Roman numerals are Latin script!

by Michael S. Kaplan, published on 2006/08/10 05:12 -04:00, original URI:

Earlier this year, I talked about the stability of the Unicode Character Database. And about how there are really not all that many changes that happen to items like the general category that the CharUnicodeInfo class depends on. And the same is true of other property values.

But in that battle of consistency vs. correctness, sometimes it is correctness that will win.

Yesterday at the Unicode Technical Committee meeting (being held at Adobe in Seattle), one of those occasional changes that from time to time will happen, happened.

It started because of something that Mark Davis (well, one of his colleagues) noticed:

We have a bug in 5.0 in that a case pair is split across two different script values. We should fix this in U5+, and add an invariant test to ensure that this doesn't recur. 

2183          ; Common # L&       ROMAN NUMERAL REVERSED ONE HUNDRED

2184;LATIN SMALL LETTER REVERSED C;Ll;0;L;;;;;N;;;2183;;2183
2184          ; Latin # L&       LATIN SMALL LETTER REVERSED C

Roman Numerals are something I have talked about before (like in this post).

Now the truth is that almost all of the Roman Numerals in Unicode have two things in common:

  1. They all have a general category of Nl (Number Letter);
  2. They all have a script membership of Common.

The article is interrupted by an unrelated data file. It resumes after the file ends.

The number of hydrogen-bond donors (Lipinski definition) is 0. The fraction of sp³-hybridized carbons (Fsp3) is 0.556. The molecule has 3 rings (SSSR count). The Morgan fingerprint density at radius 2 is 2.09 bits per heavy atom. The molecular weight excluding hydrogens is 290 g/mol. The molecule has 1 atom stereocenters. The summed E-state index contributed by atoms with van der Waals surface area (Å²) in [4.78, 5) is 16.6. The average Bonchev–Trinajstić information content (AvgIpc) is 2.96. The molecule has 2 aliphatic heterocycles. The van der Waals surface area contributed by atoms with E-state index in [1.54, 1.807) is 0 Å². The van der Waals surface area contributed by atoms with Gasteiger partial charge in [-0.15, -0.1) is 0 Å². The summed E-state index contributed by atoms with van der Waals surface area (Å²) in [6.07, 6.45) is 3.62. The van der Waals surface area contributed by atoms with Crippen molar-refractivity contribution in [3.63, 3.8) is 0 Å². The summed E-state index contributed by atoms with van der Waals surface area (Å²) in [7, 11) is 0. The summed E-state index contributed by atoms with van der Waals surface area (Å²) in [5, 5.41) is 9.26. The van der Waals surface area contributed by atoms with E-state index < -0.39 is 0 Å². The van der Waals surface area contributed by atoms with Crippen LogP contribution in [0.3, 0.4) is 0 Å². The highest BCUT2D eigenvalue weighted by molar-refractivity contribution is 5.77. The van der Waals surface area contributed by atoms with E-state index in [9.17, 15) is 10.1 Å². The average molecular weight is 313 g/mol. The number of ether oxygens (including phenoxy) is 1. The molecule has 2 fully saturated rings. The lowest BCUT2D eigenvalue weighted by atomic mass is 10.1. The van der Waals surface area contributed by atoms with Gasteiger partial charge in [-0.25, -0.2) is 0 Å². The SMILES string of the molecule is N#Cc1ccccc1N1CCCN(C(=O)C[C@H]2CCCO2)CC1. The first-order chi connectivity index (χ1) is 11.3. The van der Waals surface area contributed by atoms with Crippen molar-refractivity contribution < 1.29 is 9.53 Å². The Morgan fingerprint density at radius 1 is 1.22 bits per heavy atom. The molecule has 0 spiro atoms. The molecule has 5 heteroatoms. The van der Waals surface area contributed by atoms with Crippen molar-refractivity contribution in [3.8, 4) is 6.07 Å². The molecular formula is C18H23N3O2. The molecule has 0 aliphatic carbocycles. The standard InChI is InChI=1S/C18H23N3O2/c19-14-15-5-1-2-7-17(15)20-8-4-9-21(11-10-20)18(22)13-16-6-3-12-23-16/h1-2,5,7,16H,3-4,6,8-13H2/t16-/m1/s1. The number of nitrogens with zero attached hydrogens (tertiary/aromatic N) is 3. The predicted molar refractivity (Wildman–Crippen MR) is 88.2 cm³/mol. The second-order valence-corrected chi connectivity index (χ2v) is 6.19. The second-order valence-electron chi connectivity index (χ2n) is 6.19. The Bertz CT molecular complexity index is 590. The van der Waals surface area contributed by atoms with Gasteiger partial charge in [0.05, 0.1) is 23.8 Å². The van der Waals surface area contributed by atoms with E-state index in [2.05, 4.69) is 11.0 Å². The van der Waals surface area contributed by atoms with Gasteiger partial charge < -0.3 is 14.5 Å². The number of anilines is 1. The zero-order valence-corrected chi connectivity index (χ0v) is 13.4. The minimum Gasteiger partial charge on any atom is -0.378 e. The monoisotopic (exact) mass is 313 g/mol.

In fact, the first point is true of all but the two characters above, and the second point is true of all but one of them.

But the honest truth is that is that putting them in the script value of Common never really made very much sense, because even if they are used within other scripts, they never really stop being Latin letters. And having these two charcters as a case pair and with Lu/Ll general categories but different scripts is really weird.

And having these two different from all of the rest since they all have the same issue is also bad.

So the plan? To update the script membership of the roman numerals (all of them) from Common to Latin, which is what they are. But since those two characters happen to have a case relationship, to leave be the difference in general category of the two characters mentioned above.

This is a change that will happen in a future version of the standard. And does allow for a slightly more correct result, albeit one that might cause some people to be concerned.

In fact, I anticipate at least one bug being reported based on someone noticing the change, and my predition will be that they are not really even using the characters in question! I will keep you posted on this, in any case. :-)

I'll talk more about other such changes in another post....


This post brought to you by (U+2184, a.k.a. LATIN SMALL LETTER REVERSED C)

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referenced by

2007/01/31 Where is the character?

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